"Recognition of Mary Shelley's systemic dual focus on public and domestic power as the means to interrogate traditional norms and propose alternatives materially alters parochial perceptions of her objectives and her achievements. Her novels, outside of Frankenstein, and recently, The Last Man, have been dismissed as simple, mutual dissociated "romances" or experiments in genre solely to intersect with a market niche; they are neither. Rather, they and all of Mary Shelley's major works voice a cosmopolitan, socio-political reformist ideology that evolved as their author's acute awareness of world events enabled her to calibrate her literary voice to deal with unfolding rather than past societal issues. Her multidisciplinary fusion of literature, political philosophy, and history calls for a commensurate multidisciplinary reading in order to understand the complexities of both the author and her works." —Betty T. Bennett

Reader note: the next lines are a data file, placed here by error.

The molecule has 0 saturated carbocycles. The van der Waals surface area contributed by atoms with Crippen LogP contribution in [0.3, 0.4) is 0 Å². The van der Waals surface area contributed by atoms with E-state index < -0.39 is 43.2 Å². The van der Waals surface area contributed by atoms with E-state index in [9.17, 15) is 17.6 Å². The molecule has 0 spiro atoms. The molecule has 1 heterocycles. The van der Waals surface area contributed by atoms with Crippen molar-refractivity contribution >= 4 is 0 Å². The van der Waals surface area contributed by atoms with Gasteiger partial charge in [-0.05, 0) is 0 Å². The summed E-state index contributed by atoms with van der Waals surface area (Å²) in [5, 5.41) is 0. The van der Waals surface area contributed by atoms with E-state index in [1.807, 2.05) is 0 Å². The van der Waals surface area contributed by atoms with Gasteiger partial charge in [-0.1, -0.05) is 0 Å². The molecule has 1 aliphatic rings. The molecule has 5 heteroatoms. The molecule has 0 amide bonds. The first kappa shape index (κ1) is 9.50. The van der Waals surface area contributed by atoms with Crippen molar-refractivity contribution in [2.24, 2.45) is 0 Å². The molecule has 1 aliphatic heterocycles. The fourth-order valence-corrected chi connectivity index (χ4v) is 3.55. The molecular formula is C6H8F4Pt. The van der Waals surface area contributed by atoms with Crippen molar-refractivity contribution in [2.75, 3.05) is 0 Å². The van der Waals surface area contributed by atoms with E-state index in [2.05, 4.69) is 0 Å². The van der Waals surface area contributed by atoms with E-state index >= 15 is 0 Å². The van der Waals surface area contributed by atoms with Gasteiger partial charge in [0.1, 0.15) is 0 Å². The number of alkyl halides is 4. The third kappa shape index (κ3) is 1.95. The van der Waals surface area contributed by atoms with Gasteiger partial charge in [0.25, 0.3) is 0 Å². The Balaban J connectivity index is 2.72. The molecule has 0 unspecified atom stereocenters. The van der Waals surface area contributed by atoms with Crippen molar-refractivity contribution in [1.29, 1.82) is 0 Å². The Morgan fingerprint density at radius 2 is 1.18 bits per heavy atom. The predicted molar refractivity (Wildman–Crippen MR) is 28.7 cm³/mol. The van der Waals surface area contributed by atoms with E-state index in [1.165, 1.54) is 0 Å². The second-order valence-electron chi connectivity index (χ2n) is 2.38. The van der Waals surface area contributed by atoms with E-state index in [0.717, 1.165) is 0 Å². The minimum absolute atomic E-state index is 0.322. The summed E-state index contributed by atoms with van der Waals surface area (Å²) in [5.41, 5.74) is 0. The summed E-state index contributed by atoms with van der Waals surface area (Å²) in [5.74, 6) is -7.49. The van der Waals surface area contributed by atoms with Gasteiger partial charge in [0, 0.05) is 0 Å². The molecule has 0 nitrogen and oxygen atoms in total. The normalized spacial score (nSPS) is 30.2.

In this book, Betty T. Bennett offers an extensively expanded version of the introduction she wrote for Pickering and Chatto's eight volume set, The Novels and Selected Works of Mary Shelley. Along with her insightful retelling of Mary Shelley's eventful life story, Bennett gives us a fresh reading of Frankenstein in the context of its author's full career. She also discusses a variety of Mary Shelley's lesser known works, including Matilda, Valperga, The Last Man, Perkin Warbeck, Lodore, Falkner, and her travel books. The result is a compelling portrait of Mary Shelley as she saw herself—an inventive, irreverent writer whose desire for political and social reform was at the heart of her literary expression for three decades.
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